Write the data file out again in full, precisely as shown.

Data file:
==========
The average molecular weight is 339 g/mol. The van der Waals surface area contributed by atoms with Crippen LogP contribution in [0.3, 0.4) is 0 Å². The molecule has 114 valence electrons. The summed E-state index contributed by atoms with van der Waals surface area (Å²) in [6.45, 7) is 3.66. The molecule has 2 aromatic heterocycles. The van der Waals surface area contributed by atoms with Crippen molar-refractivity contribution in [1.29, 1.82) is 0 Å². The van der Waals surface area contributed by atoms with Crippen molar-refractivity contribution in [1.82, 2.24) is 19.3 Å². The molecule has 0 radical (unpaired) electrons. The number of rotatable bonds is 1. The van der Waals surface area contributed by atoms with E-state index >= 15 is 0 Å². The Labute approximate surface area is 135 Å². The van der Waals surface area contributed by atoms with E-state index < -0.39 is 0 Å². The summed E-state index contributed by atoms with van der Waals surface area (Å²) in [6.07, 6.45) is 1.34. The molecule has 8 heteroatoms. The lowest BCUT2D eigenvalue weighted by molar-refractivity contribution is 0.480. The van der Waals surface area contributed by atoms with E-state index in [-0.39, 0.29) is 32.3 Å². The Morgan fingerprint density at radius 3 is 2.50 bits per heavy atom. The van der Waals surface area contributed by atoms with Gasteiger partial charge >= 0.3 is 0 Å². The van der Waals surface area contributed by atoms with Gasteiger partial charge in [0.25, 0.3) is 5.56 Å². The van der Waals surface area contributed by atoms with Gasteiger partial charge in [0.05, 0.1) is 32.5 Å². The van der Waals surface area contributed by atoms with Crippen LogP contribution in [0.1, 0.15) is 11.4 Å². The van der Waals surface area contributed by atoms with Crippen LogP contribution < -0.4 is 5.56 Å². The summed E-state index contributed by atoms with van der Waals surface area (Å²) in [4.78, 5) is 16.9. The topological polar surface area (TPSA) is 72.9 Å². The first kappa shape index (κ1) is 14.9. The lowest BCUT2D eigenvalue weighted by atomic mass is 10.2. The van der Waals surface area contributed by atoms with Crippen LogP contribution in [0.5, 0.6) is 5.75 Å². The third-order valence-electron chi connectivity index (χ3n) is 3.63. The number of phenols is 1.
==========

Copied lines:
The average molecular weight is 339 g/mol. The van der Waals surface area contributed by atoms with Crippen LogP contribution in [0.3, 0.4) is 0 Å². The molecule has 114 valence electrons. The summed E-state index contributed by atoms with van der Waals surface area (Å²) in [6.45, 7) is 3.66. The molecule has 2 aromatic heterocycles. The van der Waals surface area contributed by atoms with Crippen molar-refractivity contribution in [1.29, 1.82) is 0 Å². The van der Waals surface area contributed by atoms with Crippen molar-refractivity contribution in [1.82, 2.24) is 19.3 Å². The molecule has 0 radical (unpaired) electrons. The number of rotatable bonds is 1. The van der Waals surface area contributed by atoms with E-state index >= 15 is 0 Å². The Labute approximate surface area is 135 Å². The van der Waals surface area contributed by atoms with E-state index < -0.39 is 0 Å². The summed E-state index contributed by atoms with van der Waals surface area (Å²) in [6.07, 6.45) is 1.34. The molecule has 8 heteroatoms. The lowest BCUT2D eigenvalue weighted by molar-refractivity contribution is 0.480. The van der Waals surface area contributed by atoms with E-state index in [-0.39, 0.29) is 32.3 Å². The Morgan fingerprint density at radius 3 is 2.50 bits per heavy atom. The van der Waals surface area contributed by atoms with Gasteiger partial charge >= 0.3 is 0 Å². The van der Waals surface area contributed by atoms with Gasteiger partial charge in [0.25, 0.3) is 5.56 Å². The van der Waals surface area contributed by atoms with Gasteiger partial charge in [0.05, 0.1) is 32.5 Å². The van der Waals surface area contributed by atoms with Crippen LogP contribution in [0.1, 0.15) is 11.4 Å². The van der Waals surface area contributed by atoms with Crippen LogP contribution < -0.4 is 5.56 Å². The summed E-state index contributed by atoms with van der Waals surface area (Å²) in [4.78, 5) is 16.9. The topological polar surface area (TPSA) is 72.9 Å². The first kappa shape index (κ1) is 14.9. The lowest BCUT2D eigenvalue weighted by atomic mass is 10.2. The van der Waals surface area contributed by atoms with Crippen LogP contribution in [0.5, 0.6) is 5.75 Å². The third-order valence-electron chi connectivity index (χ3n) is 3.63. The number of phenols is 1.